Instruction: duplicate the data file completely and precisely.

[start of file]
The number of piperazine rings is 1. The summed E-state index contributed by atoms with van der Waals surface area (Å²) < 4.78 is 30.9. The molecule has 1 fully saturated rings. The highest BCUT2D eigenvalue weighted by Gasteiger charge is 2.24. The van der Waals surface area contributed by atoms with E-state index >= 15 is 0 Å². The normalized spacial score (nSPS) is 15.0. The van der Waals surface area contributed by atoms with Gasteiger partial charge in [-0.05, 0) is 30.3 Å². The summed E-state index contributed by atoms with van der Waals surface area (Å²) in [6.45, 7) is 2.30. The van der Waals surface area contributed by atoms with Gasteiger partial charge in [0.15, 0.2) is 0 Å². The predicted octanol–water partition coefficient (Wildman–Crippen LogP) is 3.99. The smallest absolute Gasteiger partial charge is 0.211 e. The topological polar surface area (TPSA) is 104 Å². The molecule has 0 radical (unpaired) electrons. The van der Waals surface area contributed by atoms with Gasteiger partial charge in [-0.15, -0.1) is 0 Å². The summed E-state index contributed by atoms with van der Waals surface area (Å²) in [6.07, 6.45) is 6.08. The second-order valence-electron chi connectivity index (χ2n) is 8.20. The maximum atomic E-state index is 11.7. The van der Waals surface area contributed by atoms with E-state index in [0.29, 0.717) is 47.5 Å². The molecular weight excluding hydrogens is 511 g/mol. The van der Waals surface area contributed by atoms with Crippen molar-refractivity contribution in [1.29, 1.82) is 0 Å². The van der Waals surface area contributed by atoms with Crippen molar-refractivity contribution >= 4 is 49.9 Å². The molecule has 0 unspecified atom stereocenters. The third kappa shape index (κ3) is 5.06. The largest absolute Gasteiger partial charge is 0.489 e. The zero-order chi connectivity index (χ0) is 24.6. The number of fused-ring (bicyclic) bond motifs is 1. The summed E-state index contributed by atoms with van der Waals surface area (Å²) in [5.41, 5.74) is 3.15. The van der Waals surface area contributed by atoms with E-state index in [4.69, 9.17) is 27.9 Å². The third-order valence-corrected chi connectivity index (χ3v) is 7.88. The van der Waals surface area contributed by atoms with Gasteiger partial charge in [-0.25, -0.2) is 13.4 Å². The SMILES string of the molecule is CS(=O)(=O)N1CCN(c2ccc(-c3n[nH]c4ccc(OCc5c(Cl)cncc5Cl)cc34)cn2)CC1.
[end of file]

The number of piperazine rings is 1. The summed E-state index contributed by atoms with van der Waals surface area (Å²) < 4.78 is 30.9. The molecule has 1 fully saturated rings. The highest BCUT2D eigenvalue weighted by Gasteiger charge is 2.24. The van der Waals surface area contributed by atoms with E-state index >= 15 is 0 Å². The normalized spacial score (nSPS) is 15.0. The van der Waals surface area contributed by atoms with Gasteiger partial charge in [-0.05, 0) is 30.3 Å². The summed E-state index contributed by atoms with van der Waals surface area (Å²) in [6.45, 7) is 2.30. The van der Waals surface area contributed by atoms with Gasteiger partial charge in [0.15, 0.2) is 0 Å². The predicted octanol–water partition coefficient (Wildman–Crippen LogP) is 3.99. The smallest absolute Gasteiger partial charge is 0.211 e. The topological polar surface area (TPSA) is 104 Å². The molecule has 0 radical (unpaired) electrons. The van der Waals surface area contributed by atoms with Gasteiger partial charge in [-0.15, -0.1) is 0 Å². The summed E-state index contributed by atoms with van der Waals surface area (Å²) in [6.07, 6.45) is 6.08. The second-order valence-electron chi connectivity index (χ2n) is 8.20. The maximum atomic E-state index is 11.7. The van der Waals surface area contributed by atoms with E-state index in [0.29, 0.717) is 47.5 Å². The molecular weight excluding hydrogens is 511 g/mol. The van der Waals surface area contributed by atoms with Crippen molar-refractivity contribution in [1.29, 1.82) is 0 Å². The van der Waals surface area contributed by atoms with Crippen molar-refractivity contribution >= 4 is 49.9 Å². The molecule has 0 unspecified atom stereocenters. The third kappa shape index (κ3) is 5.06. The largest absolute Gasteiger partial charge is 0.489 e. The zero-order chi connectivity index (χ0) is 24.6. The number of fused-ring (bicyclic) bond motifs is 1. The summed E-state index contributed by atoms with van der Waals surface area (Å²) in [5.41, 5.74) is 3.15. The van der Waals surface area contributed by atoms with E-state index in [4.69, 9.17) is 27.9 Å². The third-order valence-corrected chi connectivity index (χ3v) is 7.88. The van der Waals surface area contributed by atoms with Gasteiger partial charge in [-0.25, -0.2) is 13.4 Å². The SMILES string of the molecule is CS(=O)(=O)N1CCN(c2ccc(-c3n[nH]c4ccc(OCc5c(Cl)cncc5Cl)cc34)cn2)CC1.